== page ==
Film Review: Fever Pitch – 8/10

‘So you don’t get many Micky Thomas moments in real life…’

Nick Hornby’s seminal football novel Fever Pitch is probably the first book I truly fell in love with. It’s a straight shoot out between that and The Secret Diary of Adrian Mole. Either way, I have read Fever Pitch cover to cover probably 50 times. As a love letter to football fandom, it still stands alone as the greatest tribute to the beautiful game ever written. While the film doesn’t quite live up to the book, it’s still an important part of my childhood and a solid adaptation…

Paul Ashworth (Colin Firth) is an English teacher at a comprehensive school in North London. He is a misanthrope. He is unambitious. But most of all he is an Arsenal fan. Paul realises it is perhaps time to rethink his priorities when he meets Sarah (Ruth Gemmell) a mature and driven fellow teacher who initially dismisses Paul as a ‘yob’. Helping him through his crisis is his best friend Steve (Mark Strong), his mother (Lorraine Ashbourne) and his sympathetic head teacher Ted (Ken Stott).

It should be noted that while Hornby also wrote the screenplay for Fever Pitch, the film diverges from the book in a number of key ways, the most obvious being that Sarah is barely a footnote in the book and yet she takes centre stage here. If you can see past this shoehorning in of a romantic relationship however, there is still plenty here to enjoy. Director David Evans does a great job in capturing the feeling of attending a football match for the first time. Hornby’s script is sharp and funny, with a number of moments that reflected my own passionate obsession with Doncaster Rovers throughout my teenage years and early twenties. Mark Strong is hilarious throughout and Colin Firth does a surprisingly convincing job in playing a lower middle class football fan.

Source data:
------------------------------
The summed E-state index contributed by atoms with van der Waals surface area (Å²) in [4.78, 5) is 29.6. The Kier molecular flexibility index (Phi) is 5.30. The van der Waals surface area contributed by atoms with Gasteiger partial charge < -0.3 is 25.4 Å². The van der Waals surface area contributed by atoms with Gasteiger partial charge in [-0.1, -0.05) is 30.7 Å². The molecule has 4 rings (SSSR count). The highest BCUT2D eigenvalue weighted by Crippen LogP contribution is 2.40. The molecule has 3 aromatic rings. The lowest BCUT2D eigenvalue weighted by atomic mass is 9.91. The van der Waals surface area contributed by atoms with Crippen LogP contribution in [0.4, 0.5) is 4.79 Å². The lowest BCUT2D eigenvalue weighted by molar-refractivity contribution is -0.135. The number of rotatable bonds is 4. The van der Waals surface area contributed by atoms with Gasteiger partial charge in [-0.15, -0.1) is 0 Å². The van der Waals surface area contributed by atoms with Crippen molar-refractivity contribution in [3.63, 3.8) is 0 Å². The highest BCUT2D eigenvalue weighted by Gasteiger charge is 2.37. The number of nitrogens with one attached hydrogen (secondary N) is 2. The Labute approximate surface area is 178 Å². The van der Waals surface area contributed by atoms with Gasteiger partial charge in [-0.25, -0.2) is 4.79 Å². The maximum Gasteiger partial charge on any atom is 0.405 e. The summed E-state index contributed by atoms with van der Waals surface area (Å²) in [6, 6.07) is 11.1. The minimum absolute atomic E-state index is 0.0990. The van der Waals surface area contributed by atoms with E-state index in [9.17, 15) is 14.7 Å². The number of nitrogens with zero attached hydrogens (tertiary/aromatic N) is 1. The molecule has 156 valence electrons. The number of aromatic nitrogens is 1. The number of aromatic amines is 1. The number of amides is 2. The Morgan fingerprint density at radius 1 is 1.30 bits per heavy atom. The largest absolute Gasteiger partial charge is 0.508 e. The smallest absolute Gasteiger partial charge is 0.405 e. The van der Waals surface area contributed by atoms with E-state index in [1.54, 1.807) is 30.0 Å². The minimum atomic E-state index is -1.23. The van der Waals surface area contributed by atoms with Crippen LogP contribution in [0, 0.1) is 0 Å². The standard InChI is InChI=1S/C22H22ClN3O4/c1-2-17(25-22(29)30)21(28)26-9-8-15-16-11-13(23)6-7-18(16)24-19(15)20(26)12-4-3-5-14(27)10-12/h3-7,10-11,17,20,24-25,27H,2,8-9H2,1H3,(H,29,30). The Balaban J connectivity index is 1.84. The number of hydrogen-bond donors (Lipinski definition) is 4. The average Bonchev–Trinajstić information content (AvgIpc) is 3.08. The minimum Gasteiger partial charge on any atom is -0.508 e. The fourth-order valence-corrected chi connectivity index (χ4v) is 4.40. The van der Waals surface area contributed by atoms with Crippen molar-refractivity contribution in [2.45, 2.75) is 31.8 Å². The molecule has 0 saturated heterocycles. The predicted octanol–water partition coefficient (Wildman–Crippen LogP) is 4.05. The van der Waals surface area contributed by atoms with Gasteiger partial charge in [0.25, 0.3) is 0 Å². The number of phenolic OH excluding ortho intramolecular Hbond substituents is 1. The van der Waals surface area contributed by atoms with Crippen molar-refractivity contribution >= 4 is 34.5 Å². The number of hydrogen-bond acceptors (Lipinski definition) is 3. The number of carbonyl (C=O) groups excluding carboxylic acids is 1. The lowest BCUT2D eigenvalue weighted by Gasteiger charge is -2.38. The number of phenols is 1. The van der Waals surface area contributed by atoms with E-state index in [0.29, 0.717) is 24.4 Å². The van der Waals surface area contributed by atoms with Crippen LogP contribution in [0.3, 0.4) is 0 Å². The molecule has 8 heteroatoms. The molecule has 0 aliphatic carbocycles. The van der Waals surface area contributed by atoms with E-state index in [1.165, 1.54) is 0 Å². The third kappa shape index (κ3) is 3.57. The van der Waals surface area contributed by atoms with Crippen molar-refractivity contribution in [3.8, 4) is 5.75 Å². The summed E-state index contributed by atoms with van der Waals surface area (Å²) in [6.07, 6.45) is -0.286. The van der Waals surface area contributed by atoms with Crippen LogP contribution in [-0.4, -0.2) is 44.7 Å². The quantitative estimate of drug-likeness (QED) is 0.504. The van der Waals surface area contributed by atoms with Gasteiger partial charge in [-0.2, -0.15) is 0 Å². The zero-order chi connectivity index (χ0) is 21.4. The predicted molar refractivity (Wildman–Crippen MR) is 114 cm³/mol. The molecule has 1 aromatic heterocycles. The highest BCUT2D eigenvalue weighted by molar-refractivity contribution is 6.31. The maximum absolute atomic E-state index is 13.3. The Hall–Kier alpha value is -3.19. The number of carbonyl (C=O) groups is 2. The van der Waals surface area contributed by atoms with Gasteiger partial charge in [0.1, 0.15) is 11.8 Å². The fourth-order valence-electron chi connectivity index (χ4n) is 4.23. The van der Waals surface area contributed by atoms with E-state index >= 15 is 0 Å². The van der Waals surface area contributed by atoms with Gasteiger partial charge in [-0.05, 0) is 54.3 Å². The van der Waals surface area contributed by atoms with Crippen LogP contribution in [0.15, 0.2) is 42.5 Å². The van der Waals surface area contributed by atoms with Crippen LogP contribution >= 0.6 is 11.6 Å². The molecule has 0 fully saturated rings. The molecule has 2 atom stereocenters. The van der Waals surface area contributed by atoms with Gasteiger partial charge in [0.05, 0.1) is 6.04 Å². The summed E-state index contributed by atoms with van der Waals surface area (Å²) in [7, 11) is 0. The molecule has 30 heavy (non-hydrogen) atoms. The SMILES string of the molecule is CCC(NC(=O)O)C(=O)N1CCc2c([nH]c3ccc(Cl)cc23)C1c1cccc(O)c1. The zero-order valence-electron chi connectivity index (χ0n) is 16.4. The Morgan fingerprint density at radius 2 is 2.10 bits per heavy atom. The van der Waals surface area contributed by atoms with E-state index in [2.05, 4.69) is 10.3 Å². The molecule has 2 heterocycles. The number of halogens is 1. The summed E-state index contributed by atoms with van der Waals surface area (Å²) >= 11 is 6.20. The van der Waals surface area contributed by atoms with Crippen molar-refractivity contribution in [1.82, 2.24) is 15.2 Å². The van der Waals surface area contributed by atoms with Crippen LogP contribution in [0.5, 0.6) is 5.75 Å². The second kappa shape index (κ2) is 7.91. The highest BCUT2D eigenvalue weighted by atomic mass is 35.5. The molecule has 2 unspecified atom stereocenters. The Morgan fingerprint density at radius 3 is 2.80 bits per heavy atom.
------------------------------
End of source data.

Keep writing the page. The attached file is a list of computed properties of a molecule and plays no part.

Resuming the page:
As my wife (watching Fever Pitch for the first time) rightly pointed out, this is very much a film of the 90s. Something that is reflected not just in the soundtrack (which is admittedly excellent) but also by the clear nods to the emerging LAD culture and an outdated take on sexual politics (the character of Sarah has no defining characteristics of her own other than ‘bossy killjoy’ – something that makes Gemmell’s vivacious performance all the more impressive). But aside from those probably valid criticisms, Fever Pitch is still one of the best films about football fandom in existence, and that side of things hasn’t really dated at all.

Whilst I like to think that I’ve grown up somewhat when it comes to football, the fact that I still insisted on watching Fever Pitch the night before England take on Italy in the finals of the European Championships suggests that I’m still as hopelessly head over heels as I’ve ever been. And I wouldn’t change that for the world.